Numerous probiotics are available
Probiotics may help ease gut disorders linked to long-term stress such as Crohn's disease, research suggests.
A team at Canada's McMaster University analysed gut tissue taken from rats put in stressful situations.
Animals fed drinking water containing probiotic bacteria showed less signs that harmful bugs were mobilising to cause damage.
The gut study suggests probiotic bacteria literally crowd out their harmful peers.
As we cannot always remove stress, it would be helpful if we could find new ways to ameliorate its effects
Professor Alastair Forbes
Chronic stress is known to be implicated in the development of irritable bowel syndrome and in the worsening of symptoms of inflammatory bowel disease, such as Crohn's and ulcerative colitis.
It also sensitises the gut, producing allergies to certain foodstuffs.
The researchers designed their experiments to try to produce psychological stress in rats similar to that seen in humans. This was done by placing the animals on small platforms surrounded by water.
Half the rats were fed drinking water containing probiotic bacteria in the form of Lactobacillus helveticus and Lactobacillus rhamnosus for a period of seven days before and during the stress sessions.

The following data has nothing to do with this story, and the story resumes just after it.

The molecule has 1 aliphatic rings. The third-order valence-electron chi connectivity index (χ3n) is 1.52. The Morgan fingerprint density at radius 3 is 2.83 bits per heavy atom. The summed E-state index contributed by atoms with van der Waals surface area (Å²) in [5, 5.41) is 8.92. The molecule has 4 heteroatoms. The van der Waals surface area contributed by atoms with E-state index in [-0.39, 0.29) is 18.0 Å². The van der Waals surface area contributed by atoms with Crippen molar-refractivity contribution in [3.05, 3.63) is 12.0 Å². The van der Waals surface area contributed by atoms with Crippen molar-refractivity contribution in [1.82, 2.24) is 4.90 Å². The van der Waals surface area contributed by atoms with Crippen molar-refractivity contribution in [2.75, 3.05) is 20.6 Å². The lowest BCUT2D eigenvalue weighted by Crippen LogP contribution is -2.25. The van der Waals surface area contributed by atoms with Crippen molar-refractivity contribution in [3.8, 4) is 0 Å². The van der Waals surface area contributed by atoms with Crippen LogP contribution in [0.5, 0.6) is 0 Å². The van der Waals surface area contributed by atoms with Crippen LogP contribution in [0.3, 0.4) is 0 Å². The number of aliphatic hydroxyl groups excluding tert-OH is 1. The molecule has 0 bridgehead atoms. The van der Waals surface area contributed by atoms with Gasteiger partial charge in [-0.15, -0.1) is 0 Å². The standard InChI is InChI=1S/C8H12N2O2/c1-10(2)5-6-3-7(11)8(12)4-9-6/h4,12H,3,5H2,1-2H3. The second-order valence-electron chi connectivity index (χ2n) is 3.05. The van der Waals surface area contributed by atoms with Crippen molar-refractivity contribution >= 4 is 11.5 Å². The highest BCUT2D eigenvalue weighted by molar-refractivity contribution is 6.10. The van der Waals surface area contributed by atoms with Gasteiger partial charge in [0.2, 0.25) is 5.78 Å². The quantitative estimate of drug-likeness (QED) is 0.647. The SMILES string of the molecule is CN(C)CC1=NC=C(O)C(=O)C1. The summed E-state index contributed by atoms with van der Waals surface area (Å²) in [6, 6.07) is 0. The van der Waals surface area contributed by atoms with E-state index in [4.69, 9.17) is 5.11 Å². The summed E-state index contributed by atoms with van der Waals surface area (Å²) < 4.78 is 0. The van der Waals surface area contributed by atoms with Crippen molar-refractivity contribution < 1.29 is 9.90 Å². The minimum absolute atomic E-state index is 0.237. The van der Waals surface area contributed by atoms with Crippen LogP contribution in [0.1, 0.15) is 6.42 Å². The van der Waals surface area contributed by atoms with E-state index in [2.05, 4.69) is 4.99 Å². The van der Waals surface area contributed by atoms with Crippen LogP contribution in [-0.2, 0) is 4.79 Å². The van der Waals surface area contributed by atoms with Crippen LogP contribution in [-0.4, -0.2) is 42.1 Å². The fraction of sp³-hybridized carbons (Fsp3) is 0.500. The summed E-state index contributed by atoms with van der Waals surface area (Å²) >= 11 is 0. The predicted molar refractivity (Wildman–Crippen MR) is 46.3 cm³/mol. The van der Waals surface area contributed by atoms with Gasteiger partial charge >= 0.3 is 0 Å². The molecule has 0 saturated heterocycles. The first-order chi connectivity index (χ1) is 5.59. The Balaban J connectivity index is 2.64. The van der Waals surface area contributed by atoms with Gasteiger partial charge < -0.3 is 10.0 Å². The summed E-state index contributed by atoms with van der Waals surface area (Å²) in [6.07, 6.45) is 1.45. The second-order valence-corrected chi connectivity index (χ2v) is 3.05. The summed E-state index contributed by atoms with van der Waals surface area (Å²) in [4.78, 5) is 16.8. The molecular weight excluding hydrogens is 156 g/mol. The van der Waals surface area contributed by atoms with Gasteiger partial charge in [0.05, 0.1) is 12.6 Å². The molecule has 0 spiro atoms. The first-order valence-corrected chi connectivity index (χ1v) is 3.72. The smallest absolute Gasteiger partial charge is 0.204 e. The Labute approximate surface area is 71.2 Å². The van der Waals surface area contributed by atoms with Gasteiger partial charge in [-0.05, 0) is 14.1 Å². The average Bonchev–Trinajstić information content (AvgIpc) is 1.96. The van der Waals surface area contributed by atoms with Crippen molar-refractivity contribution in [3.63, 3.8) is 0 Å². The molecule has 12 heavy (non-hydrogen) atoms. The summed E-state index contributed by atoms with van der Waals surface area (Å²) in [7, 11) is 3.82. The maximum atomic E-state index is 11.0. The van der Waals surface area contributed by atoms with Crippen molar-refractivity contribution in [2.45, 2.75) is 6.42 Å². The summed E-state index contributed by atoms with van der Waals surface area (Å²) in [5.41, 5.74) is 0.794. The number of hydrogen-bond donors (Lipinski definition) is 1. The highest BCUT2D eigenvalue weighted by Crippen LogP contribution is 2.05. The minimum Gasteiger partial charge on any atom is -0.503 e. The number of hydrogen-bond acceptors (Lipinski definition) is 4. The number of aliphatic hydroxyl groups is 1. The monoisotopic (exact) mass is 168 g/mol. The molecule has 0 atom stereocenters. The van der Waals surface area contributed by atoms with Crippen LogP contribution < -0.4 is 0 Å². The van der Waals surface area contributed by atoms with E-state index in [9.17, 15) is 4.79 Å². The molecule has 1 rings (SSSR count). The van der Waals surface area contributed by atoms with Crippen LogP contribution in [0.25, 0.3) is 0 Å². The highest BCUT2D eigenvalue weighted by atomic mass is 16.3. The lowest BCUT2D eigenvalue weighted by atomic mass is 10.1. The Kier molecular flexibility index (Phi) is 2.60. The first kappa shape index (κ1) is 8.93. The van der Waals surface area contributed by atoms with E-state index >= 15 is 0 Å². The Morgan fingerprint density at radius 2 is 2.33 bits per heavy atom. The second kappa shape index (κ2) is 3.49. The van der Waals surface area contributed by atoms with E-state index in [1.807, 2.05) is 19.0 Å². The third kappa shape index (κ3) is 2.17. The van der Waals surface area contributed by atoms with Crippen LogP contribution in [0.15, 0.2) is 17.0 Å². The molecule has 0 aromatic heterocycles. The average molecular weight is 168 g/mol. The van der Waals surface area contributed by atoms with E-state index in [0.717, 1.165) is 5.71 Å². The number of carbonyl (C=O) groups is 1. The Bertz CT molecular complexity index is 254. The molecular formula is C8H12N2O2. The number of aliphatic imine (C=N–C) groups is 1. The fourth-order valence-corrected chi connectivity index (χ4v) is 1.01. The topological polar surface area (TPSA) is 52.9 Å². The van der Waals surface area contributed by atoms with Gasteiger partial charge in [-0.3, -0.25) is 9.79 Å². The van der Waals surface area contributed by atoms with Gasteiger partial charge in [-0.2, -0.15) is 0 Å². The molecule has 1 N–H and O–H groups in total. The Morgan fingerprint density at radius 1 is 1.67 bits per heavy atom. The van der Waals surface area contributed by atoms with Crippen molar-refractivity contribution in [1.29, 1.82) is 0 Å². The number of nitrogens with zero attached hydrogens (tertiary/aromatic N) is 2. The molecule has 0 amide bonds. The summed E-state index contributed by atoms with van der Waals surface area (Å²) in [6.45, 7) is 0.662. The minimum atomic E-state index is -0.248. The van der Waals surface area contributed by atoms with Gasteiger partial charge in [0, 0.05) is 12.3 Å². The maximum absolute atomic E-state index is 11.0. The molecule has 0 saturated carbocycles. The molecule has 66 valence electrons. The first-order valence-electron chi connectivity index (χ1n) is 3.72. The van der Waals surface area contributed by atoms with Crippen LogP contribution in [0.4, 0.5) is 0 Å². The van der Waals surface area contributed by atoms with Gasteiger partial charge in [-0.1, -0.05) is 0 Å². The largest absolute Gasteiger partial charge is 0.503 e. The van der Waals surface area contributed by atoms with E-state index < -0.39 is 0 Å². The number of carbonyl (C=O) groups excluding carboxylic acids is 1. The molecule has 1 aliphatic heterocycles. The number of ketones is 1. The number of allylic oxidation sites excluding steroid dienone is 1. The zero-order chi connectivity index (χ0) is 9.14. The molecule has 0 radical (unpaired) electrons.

Analysis showed that exposure to stress made the animals' guts 'leaky', and increased the amount of potentially harmful bacteria sticking to the cells lining the gut wall.
Harmful bacteria were also detected in the mesenteric lymph nodes, which drain fluid coming from the intestine, indicating that bacteria had entered the body and activated the immune system.
However, probiotic treatment minimised the changes in chemical signalling and prevented bacterial 'stickiness' and movement to the mesenteric lymph nodes.
The researchers believe that probiotics probably compete for space with harmful bacteria, helping to dampen down inflammatory responses.
They say their use offers a potentially promising approach to the management of intestinal problems caused by stress.
Professor Alastair Forbes, medical director of the digestive health charity Core and an expert in gastroenterology at University College Hospital, London, said the study presented a "reasonable hypothesis".
He warned research on rats was a long way from finding a similar effect in humans.
But he said previous work had shown that people who drank probiotics did not have a significantly raised total level of bacteria - suggesting there might be some truth in the theory that good and harmful bacteria might compete for space.
However, he said it was possible that probiotics also exerted some sort of biochemical effect on other bacteria.
"As we cannot always remove stress, it would be helpful if we could find new ways to ameliorate its effects," he said.